What has happened since the "poorest country in the Western Hemisphere" experienced its debilitating January 2010 earthquake? A quarter of a million Haitians perished, and survivors have experienced widespread devastation and damage. The infrastructure necessary to respond to the disaster was severely damaged or destroyed; including hospitals and air, sea, land transport facilities and communication systems. Over 250,000 homes and 30,000 commercial buildings had to be demolished and half Haiti's schools and university systems were affected.
As an independent Black nation Haiti has had a history of adversity. Earthquakes are common on Hispaniola, the island Haiti shares with the Dominican Republic. Haiti has ranked low - 149th of 182 countries on the Human Development Index – for years. Haiti has long been considered "economically vulnerable."
But, maybe it's more "foreign intervention" than Haitian incompetence that has caused Haiti's inability to feed itself. Thirty years ago, Haitians grow all the rice they needed. These days, half the population suffers from malnutrition, three-quarters survive on less than $2 a day and 60 percent of their food is being imported. Haiti's farmers suffer from cheap and free foreign food aid - especially from the United States. There is not enough to eat there because of: limited local access to good quality seeds, high levels of environmental degradation and poor soil quality that results from heavy deforestation and poor watershed management. Rehabilitation of the agricultural sector is a major priority for the Haitian government. It has drawn up a $700 million investment plan which includes: request for 2,000 tons of seeds and rehabilitation of feeder roads and irrigation channels, reforestation and protection of watersheds.
Some among America's "largess industry" are aghast that agricultural sector leaders in Haiti are biting hands seeking to feed them. Since U.S. agriculture giant Monsanto Co. said it would donate $4 million worth of seeds, leaders among Haitian social movements have been actively opposing agribusinesses' imports of seeds and food saying the practice "undermines local production and local seed stocks." They express special concern about importing genetically modified organisms (GMOs). Peasant farmer leader Chavannes Jean-Baptiste calls entry of Monsanto seeds "a very strong attack on small agriculture, on farmers, on biodiversity, on Creole seeds..., and on what is left of our environment."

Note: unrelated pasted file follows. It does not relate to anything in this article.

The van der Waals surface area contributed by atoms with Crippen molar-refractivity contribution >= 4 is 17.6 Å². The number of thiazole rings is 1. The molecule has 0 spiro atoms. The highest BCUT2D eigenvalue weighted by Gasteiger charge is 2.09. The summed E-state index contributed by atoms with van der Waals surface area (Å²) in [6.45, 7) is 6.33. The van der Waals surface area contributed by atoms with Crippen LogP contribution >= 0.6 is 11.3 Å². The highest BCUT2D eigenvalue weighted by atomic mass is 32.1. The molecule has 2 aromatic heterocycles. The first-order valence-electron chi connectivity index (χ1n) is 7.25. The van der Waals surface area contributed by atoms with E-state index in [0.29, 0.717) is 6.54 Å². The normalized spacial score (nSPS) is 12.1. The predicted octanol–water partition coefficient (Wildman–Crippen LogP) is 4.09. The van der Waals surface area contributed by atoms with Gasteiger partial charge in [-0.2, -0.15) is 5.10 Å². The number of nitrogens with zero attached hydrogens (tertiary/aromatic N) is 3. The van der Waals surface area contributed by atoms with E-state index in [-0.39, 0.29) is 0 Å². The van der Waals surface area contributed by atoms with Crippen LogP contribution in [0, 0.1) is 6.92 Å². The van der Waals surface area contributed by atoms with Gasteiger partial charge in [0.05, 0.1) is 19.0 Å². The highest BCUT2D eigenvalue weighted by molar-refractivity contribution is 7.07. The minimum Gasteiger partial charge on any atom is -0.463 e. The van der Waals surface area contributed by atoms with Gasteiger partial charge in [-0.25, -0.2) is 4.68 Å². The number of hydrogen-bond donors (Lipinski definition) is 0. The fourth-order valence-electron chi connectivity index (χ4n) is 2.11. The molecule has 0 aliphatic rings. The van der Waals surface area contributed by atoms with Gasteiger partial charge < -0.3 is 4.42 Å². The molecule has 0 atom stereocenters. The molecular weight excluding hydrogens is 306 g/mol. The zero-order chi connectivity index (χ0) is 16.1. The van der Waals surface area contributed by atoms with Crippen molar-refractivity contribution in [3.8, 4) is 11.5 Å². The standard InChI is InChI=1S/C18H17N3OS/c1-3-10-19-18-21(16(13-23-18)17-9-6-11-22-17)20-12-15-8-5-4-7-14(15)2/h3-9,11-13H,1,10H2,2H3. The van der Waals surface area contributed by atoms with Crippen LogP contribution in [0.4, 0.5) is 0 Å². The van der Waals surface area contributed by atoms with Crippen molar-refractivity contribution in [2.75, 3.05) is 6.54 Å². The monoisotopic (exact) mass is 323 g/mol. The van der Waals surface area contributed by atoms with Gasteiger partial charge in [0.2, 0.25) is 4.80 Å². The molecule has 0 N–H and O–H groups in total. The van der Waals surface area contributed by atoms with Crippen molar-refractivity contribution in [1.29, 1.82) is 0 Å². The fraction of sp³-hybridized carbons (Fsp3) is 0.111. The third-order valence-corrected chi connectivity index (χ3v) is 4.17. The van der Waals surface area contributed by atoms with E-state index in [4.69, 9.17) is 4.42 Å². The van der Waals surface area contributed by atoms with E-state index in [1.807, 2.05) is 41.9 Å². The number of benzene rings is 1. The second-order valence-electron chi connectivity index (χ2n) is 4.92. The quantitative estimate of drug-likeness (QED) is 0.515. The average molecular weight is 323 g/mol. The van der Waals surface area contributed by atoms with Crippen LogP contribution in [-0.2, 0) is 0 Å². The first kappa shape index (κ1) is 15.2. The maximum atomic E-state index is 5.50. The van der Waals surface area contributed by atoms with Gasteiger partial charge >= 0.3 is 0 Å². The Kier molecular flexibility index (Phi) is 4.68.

"Food" is a growing and controversial issue for Haitians. The country does not have a regulatory system and Monsanto representatives said GMO seeds will not be included; so Haiti's agriculture ministry approved Monsanto's donation. Players in the scheme are: the U.S. Agency for International Development program which distributes the seeds, and UPS and Switzerland-based Kuehne and Nagel who are assisting with shipping and logistics. Monsanto is making farmers buy the seeds in order to "avoid flooding the local economy with free goods." Monsanto also stipulates that the seeds have to be purchased and planted every year.
Because of our own habits many Americans may miss the Haiti farmers' point because 70 percent of the processed foods we consume comes from genetically engineered seeds - genetically modified organisms (GMOs). Together with Syngenta, Dupont and Bayer, Monsanto controls more than half of the world's seeds. Therefore, it is reasonable to question this American 'benevolence', and understand that the Haitians' concern is based on simple capitalistic principles. It's not just about the dangers of the chemicals and possibilities of future GMO imports that causes the Haitians concern; it is that Haiti's future depends on locals producing food for Haiti's peoples' consumption. Jean-Baptiste and his farmers are against America's "largess paradigm" and say Monsanto represents a threat to their development: "People in the U.S. need to help us produce, not give us food and seeds. They're ruining our chance to support ourselves." Jean-Baptiste says "Fighting hybrid and GMO seeds is critical to save our diversity and our agriculture. We can make our lands produce enough to feed the whole population and even to export certain products. The policy and practices we need for this to happen is to grow first for the family and then for local market, to grow healthy food in a way which respects the environment."
William Reed – www.BlackPressInternational.com